Japanese sonorities translated:
I have experimented with the sonic palette of different Western and Eastern instruments which I thought to be useful interpreters of the Japanese instruments. The reasons for using mostly Western instruments are quite mundane: the access to the Japanese instruments and accomplished players is limited. This initial complication encouraged me to look for creative solutions. I wanted to be able to catch the atmosphere of the poem, support it with sounds coming from the culture's own backdrop but still let it evolve in its artistic expression as a whole. Challenging the Western instruments to find their voice through the sensitivities of purely Japanese origin led to the following experiments. The following instruments were recorded:
- soprano saxophone
- modern transverse flute
- grand piano (keys and strings)
- double bass
- various drums and percussion instruments
- voice and electronics
- electronic soundscapes
Those recordings were meant to explore not only the sound of the instruments but to bring us closer to the language of the original Japanese musical communication. In the recordings what I set to explore amongst others were:
The aitake harmonies particular to sho mouth organ. The goal was to imitate the technique of non-vibrato sound production, connecting two chords together on one breath (especially in the instrumental version of the soprano saxophone) and slightly elevating the sharpness (twang) of the upper-mid frequencies.
After the recording was made I compared the instrumental colours to the original sho: their general colour (brightness and darkness/ higher or lower frequencies present) the atmosphere they create (although that judgement is somehow subjective I realise), the instrument’s timbre if played with excessive air by onset or with limited air on the attack (no audible attack).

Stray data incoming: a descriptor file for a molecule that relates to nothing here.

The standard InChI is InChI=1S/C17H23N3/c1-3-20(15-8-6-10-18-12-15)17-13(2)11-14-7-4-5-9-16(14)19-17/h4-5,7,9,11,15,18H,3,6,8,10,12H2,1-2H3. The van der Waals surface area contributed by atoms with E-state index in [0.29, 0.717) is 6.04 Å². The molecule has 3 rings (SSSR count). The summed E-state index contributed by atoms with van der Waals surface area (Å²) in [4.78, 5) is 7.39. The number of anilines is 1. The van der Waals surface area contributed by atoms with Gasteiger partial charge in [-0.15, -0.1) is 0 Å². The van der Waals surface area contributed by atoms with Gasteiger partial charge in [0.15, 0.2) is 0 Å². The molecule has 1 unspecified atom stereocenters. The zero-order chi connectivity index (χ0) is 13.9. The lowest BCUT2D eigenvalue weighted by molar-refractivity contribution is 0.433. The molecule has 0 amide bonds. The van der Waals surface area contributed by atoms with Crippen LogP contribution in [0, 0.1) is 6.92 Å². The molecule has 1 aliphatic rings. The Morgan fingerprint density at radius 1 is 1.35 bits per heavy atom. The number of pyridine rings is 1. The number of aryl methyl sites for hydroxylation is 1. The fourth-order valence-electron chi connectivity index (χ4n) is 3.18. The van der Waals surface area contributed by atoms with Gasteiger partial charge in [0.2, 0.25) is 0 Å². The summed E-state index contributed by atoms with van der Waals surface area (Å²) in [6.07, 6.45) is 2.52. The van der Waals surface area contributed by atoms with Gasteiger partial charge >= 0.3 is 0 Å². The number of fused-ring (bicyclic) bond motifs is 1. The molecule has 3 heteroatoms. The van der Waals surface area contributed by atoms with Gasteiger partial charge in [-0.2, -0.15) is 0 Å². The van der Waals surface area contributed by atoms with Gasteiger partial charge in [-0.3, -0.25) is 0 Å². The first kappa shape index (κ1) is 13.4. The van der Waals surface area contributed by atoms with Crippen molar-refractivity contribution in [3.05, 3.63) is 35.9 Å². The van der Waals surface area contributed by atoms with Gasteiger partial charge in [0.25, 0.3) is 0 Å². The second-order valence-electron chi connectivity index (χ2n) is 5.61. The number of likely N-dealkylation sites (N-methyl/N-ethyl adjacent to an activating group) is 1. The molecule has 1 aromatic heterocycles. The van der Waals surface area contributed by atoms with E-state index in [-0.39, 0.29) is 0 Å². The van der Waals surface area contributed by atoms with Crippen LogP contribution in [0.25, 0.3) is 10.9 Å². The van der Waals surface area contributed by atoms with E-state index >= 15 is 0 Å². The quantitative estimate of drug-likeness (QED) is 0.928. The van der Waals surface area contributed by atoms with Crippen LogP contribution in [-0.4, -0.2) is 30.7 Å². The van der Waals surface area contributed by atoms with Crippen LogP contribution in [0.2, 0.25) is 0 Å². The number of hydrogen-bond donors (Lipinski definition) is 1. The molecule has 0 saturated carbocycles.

The surprising conclusion of those experiments was that a modern transverse flute, which is a metal instrument, when played with a lot of air, both by onset and continuing sound resembles a wooden instrument, this adding a soft, whispering, warm and gentle sonic colour dimension to the project. The flute has also sounded less piercing than even a very softly played soprano saxophone.
For both the instruments and the voice (voices) not using vibrato seems to be the determining element in bringing it as close to the sho as possible. Softer volumes such as piano and mezzo piano also contribute to the organic balance of otherwise harmonically tense chords and brings us closer to dreamlike quality of the sho. I have refrained from the use of the sharpened mid frequencies in the voice (and more intense volumes of the SS) as they took over the sound space in an aggressive and unrefined way being therefore not yugen.
For sound samples please refer to Sketches I - Descending.
Colourings of different percussive instruments, their rhythmic and melodic capacities.
Copper, metal and steel sound bowls (mostly Tibetan singing bowls) struck with a hand, using wooden stick, mallet or played on the edge with a cello bow.
Singing bowls; melodic and percussive aspect